Masterclass: Joshua Bell on Bruch Violin Concerto no.1, third movement
The American violinist discusses gypsy style, charisma, flair and contrast in the lively third movement of this much-loved work
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Joseph Joachim, for whom this piece was written, once made the famous statement: ‘The Germans have four violin concertos. The greatest, most uncompromising is Beethoven’s. The one by Brahms vies with it in seriousness. The richest, the most seductive, was written by Max Bruch. But the most inward, the heart’s jewel, is Mendelssohn’s.’ Joachim’s placing of the Bruch in this highest tier of concertos is praise indeed, and certainly justified. The Bruch packs an amazing emotional punch, and its slow movement in particular is one of the most glorious pieces ever written for the violin.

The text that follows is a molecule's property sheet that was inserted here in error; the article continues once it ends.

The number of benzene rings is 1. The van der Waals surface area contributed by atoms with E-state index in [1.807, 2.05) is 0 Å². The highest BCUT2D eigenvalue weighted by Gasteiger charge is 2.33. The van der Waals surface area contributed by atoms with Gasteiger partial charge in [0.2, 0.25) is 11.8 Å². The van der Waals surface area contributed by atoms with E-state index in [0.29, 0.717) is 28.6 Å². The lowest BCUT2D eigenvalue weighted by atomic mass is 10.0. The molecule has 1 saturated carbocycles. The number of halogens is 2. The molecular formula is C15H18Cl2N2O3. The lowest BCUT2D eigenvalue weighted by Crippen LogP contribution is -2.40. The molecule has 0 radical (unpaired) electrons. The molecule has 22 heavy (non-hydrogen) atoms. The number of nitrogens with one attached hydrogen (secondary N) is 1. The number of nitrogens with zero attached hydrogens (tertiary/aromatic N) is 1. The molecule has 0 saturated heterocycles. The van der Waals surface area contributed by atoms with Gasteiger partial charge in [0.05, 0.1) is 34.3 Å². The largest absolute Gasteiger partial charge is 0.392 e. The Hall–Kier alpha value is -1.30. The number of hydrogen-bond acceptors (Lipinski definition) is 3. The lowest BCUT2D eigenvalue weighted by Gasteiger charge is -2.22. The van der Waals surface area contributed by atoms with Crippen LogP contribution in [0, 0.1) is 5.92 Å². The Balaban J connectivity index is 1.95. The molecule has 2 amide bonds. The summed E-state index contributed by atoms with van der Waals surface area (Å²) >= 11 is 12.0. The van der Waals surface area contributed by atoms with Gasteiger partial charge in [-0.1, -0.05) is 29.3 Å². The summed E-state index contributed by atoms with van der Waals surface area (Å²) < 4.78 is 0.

The whole concerto is incredibly crafted and fits the hand so well that even players near the beginning of their advanced studies can get around it. Ironically, it suffers because of that: a lot of us remember it as one of the first pieces we ‘hacked away at’ when we were young. As we get older we tend to forget that it is one of the real gems of the repertoire.
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